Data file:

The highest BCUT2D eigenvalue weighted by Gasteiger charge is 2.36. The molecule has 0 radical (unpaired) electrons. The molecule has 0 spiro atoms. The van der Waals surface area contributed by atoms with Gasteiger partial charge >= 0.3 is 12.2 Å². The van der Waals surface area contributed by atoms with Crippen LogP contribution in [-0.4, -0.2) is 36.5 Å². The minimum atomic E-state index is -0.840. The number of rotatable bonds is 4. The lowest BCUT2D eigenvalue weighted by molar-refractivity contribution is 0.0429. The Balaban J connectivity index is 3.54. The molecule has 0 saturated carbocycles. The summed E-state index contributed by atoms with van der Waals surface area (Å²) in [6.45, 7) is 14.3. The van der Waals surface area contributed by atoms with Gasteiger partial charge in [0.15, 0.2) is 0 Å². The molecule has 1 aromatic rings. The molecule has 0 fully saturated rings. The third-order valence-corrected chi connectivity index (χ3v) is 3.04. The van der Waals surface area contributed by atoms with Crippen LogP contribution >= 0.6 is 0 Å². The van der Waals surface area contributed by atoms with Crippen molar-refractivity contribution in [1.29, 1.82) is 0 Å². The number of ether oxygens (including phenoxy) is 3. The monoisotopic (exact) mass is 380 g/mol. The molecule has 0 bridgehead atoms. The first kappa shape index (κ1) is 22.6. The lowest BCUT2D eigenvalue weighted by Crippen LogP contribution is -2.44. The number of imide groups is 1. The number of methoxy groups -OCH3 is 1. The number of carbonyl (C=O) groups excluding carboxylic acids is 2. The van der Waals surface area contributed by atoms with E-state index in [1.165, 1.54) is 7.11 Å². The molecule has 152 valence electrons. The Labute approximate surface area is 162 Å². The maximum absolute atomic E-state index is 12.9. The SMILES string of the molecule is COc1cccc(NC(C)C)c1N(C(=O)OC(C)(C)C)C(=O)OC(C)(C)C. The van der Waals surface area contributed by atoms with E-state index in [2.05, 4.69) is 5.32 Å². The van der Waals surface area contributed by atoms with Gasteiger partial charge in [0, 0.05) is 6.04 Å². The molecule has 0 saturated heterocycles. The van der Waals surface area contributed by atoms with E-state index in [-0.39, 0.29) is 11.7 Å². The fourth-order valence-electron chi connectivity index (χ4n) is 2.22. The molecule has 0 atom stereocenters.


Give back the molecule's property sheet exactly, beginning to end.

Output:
The highest BCUT2D eigenvalue weighted by Gasteiger charge is 2.36. The molecule has 0 radical (unpaired) electrons. The molecule has 0 spiro atoms. The van der Waals surface area contributed by atoms with Gasteiger partial charge >= 0.3 is 12.2 Å². The van der Waals surface area contributed by atoms with Crippen LogP contribution in [-0.4, -0.2) is 36.5 Å². The minimum atomic E-state index is -0.840. The number of rotatable bonds is 4. The lowest BCUT2D eigenvalue weighted by molar-refractivity contribution is 0.0429. The Balaban J connectivity index is 3.54. The molecule has 0 saturated carbocycles. The summed E-state index contributed by atoms with van der Waals surface area (Å²) in [6.45, 7) is 14.3. The van der Waals surface area contributed by atoms with Gasteiger partial charge in [0.15, 0.2) is 0 Å². The molecule has 1 aromatic rings. The molecule has 0 fully saturated rings. The third-order valence-corrected chi connectivity index (χ3v) is 3.04. The van der Waals surface area contributed by atoms with Crippen LogP contribution >= 0.6 is 0 Å². The van der Waals surface area contributed by atoms with Crippen molar-refractivity contribution in [1.29, 1.82) is 0 Å². The number of ether oxygens (including phenoxy) is 3. The monoisotopic (exact) mass is 380 g/mol. The molecule has 0 bridgehead atoms. The first kappa shape index (κ1) is 22.6. The lowest BCUT2D eigenvalue weighted by Crippen LogP contribution is -2.44. The number of imide groups is 1. The number of methoxy groups -OCH3 is 1. The number of carbonyl (C=O) groups excluding carboxylic acids is 2. The van der Waals surface area contributed by atoms with E-state index in [1.165, 1.54) is 7.11 Å². The molecule has 152 valence electrons. The Labute approximate surface area is 162 Å². The maximum absolute atomic E-state index is 12.9. The SMILES string of the molecule is COc1cccc(NC(C)C)c1N(C(=O)OC(C)(C)C)C(=O)OC(C)(C)C. The van der Waals surface area contributed by atoms with E-state index in [2.05, 4.69) is 5.32 Å². The van der Waals surface area contributed by atoms with Gasteiger partial charge in [0, 0.05) is 6.04 Å². The molecule has 0 saturated heterocycles. The van der Waals surface area contributed by atoms with E-state index in [-0.39, 0.29) is 11.7 Å². The fourth-order valence-electron chi connectivity index (χ4n) is 2.22. The molecule has 0 atom stereocenters.